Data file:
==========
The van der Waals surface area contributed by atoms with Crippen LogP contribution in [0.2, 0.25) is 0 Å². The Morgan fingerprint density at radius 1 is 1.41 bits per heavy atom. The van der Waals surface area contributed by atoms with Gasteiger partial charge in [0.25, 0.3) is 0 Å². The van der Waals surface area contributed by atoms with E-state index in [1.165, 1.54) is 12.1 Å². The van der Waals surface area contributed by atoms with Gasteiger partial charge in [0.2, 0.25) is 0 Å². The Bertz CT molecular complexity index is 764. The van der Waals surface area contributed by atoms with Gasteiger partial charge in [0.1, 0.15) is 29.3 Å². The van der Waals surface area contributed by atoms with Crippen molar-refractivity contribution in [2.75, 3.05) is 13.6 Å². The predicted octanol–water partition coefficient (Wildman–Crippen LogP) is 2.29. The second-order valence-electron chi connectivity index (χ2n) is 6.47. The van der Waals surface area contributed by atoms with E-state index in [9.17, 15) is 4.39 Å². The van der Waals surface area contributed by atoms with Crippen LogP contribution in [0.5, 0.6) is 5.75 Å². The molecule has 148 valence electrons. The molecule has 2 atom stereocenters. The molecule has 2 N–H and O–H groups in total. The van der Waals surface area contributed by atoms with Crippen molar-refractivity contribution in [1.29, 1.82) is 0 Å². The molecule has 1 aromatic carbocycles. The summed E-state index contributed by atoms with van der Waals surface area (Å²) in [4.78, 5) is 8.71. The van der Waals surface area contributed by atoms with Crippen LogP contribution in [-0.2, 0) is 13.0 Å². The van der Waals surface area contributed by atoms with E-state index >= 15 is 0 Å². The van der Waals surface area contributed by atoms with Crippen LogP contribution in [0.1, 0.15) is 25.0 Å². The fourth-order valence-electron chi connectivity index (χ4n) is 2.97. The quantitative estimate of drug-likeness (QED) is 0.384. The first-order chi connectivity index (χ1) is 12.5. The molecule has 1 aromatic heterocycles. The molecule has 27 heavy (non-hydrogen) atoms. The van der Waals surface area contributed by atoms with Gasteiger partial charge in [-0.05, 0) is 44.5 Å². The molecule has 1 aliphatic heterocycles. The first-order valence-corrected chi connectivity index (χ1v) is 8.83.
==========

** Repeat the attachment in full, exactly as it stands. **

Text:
The van der Waals surface area contributed by atoms with Crippen LogP contribution in [0.2, 0.25) is 0 Å². The Morgan fingerprint density at radius 1 is 1.41 bits per heavy atom. The van der Waals surface area contributed by atoms with Gasteiger partial charge in [0.25, 0.3) is 0 Å². The van der Waals surface area contributed by atoms with E-state index in [1.165, 1.54) is 12.1 Å². The van der Waals surface area contributed by atoms with Gasteiger partial charge in [0.2, 0.25) is 0 Å². The Bertz CT molecular complexity index is 764. The van der Waals surface area contributed by atoms with Gasteiger partial charge in [0.1, 0.15) is 29.3 Å². The van der Waals surface area contributed by atoms with Crippen molar-refractivity contribution in [2.75, 3.05) is 13.6 Å². The predicted octanol–water partition coefficient (Wildman–Crippen LogP) is 2.29. The second-order valence-electron chi connectivity index (χ2n) is 6.47. The van der Waals surface area contributed by atoms with E-state index in [9.17, 15) is 4.39 Å². The van der Waals surface area contributed by atoms with Crippen LogP contribution in [0.5, 0.6) is 5.75 Å². The molecule has 148 valence electrons. The molecule has 2 atom stereocenters. The molecule has 2 N–H and O–H groups in total. The van der Waals surface area contributed by atoms with Crippen molar-refractivity contribution in [1.29, 1.82) is 0 Å². The molecule has 1 aromatic carbocycles. The summed E-state index contributed by atoms with van der Waals surface area (Å²) in [4.78, 5) is 8.71. The van der Waals surface area contributed by atoms with Crippen LogP contribution in [-0.2, 0) is 13.0 Å². The van der Waals surface area contributed by atoms with E-state index >= 15 is 0 Å². The van der Waals surface area contributed by atoms with Crippen LogP contribution in [0.1, 0.15) is 25.0 Å². The fourth-order valence-electron chi connectivity index (χ4n) is 2.97. The quantitative estimate of drug-likeness (QED) is 0.384. The first-order chi connectivity index (χ1) is 12.5. The molecule has 1 aromatic heterocycles. The molecule has 27 heavy (non-hydrogen) atoms. The van der Waals surface area contributed by atoms with Gasteiger partial charge in [-0.05, 0) is 44.5 Å². The molecule has 1 aliphatic heterocycles. The first-order valence-corrected chi connectivity index (χ1v) is 8.83.